In Antarctica there was a mysterious giant hole

A Giant Mysterious Hole Has Emerged In Antarctica And Scientists Still Don't Know The Reason

The unusual occurrence has left scientists scratching their heads and unable to explain the odd phenomenon.

A huge hole almost the size of the state of ME has opened up in the thick sea ice blanketing Antarctica's Weddell Sea.

The harsh winter in Antarctica makes it hard to find holes like this one, so it can be difficult to study them.

A giant hole has opened up in Antarctica that could possibly be as big as the state of ME (91,646 km²) and Lake Superior (82,103 km²). This year it opened on the 9th of September.

"If we didn't have a satellite, we wouldn't know it was there", Moore told Motherboard, adding it looks like someone "punched a hole" through the ice.

Polynyas are geographical areas of unfrozen sea within the ice pack. This might have resulted from the fact that the ocean currents lift the warmer waters from the ocean's depth up to the surface and thus the ice melts and ends up in making a huge hole.

Although it's safe to assume that this massive hole in sea ice is connected to the climate change, however, that may not be the case.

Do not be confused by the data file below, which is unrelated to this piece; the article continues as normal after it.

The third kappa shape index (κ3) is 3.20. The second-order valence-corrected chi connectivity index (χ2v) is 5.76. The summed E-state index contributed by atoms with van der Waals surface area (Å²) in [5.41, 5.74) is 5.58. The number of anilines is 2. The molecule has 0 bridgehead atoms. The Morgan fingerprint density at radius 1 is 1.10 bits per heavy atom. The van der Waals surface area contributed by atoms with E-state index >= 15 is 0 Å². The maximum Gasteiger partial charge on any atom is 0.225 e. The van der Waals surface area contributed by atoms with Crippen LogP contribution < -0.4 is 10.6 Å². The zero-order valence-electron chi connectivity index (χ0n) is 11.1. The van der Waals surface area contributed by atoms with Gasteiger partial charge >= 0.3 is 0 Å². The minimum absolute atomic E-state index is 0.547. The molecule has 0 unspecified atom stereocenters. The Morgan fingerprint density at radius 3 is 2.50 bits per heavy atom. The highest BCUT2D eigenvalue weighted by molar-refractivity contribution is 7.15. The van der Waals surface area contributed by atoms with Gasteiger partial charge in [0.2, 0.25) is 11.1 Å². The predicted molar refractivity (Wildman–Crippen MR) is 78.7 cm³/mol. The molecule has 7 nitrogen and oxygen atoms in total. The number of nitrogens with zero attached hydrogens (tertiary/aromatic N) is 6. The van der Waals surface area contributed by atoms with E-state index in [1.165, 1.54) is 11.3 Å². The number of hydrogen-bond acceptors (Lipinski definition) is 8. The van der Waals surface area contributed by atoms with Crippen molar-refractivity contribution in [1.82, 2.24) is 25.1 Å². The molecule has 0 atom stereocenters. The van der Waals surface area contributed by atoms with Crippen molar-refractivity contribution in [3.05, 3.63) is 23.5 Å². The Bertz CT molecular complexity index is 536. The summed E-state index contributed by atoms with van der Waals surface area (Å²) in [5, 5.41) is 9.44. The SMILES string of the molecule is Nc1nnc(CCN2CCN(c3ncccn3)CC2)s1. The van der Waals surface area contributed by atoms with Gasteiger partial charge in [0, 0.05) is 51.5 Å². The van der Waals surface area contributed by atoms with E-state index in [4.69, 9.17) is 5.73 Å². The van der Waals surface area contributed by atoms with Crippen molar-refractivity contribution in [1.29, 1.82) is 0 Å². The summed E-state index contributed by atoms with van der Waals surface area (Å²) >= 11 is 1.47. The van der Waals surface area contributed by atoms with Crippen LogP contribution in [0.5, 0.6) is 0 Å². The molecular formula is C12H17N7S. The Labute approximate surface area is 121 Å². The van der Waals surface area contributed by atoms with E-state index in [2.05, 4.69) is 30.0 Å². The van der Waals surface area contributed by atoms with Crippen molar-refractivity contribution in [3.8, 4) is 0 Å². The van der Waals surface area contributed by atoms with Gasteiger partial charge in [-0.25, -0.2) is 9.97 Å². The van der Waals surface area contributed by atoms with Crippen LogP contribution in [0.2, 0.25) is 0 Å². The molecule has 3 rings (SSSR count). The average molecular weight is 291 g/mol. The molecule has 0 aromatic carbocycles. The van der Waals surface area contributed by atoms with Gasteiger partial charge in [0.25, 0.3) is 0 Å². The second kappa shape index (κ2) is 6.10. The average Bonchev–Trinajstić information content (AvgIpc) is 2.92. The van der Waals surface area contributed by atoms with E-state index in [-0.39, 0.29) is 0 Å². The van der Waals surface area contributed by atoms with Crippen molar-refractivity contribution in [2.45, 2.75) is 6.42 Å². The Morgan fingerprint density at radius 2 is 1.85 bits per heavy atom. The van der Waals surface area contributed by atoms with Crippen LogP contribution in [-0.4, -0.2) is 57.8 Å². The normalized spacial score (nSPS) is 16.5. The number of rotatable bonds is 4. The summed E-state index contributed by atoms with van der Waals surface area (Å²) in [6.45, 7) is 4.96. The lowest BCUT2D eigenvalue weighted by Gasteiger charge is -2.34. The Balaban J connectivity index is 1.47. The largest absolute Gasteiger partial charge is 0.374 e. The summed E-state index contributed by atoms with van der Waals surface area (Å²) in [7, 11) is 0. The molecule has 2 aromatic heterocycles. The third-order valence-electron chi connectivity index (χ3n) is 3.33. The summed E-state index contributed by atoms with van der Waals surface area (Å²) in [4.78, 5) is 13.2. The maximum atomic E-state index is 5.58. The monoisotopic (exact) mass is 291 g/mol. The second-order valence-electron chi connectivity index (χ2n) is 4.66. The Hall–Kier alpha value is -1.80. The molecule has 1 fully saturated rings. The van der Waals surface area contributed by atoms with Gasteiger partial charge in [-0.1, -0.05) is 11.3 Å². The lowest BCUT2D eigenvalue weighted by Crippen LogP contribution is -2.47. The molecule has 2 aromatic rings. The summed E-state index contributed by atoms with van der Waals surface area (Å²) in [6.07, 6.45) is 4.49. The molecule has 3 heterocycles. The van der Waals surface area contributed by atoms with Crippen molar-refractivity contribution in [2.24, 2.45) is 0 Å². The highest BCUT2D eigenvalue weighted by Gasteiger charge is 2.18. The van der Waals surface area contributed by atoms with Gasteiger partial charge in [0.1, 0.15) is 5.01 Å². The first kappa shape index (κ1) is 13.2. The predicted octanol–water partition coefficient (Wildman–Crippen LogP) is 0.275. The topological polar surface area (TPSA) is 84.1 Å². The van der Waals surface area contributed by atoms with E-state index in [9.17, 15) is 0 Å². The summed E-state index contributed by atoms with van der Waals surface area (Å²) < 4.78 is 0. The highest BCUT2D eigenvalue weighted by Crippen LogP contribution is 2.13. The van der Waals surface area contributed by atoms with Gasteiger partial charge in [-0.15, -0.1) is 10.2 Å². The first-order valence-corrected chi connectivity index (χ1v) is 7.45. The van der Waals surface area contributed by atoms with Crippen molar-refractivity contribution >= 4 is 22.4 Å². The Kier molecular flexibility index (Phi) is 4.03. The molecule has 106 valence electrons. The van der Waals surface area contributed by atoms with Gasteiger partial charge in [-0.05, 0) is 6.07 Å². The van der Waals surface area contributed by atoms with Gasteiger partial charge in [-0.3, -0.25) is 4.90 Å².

After closing back up, and remaining that way for roughly 40 years, it has re-opened.

Such areas of open ocean water in the midst of ice are called "polynya", and are usually found in warm coastal areas.

"While many climate models tend to produce such a large open ocean polynya, the feature was viewed more as a disruptive model glitch than a true phenomenon in the past", Torge Martin, a meteorologist and climate modeler at the Helmholtz Centre, told Earther. Moore said that this giant hole has been open for four months so far and he guessed that it would stay open for rest of the winter. But this polynya's reappearance is a mystery to scientists. As the surface water comes into contact with the Antarctic atmosphere, it cools and sinks, then heats up again and rises back toward the surface. But scientists are denying to conclude that this has happened due to global warming.

"If there were earlier occurrences, there is no record of them", said Willy Weeks, a retired sea ice geophysicist from the University of Alaska in Fairbanks, while commenting at the time of the polynya's re-emergence in 2016. "We don't really understand the long-term impacts this polynya will have".

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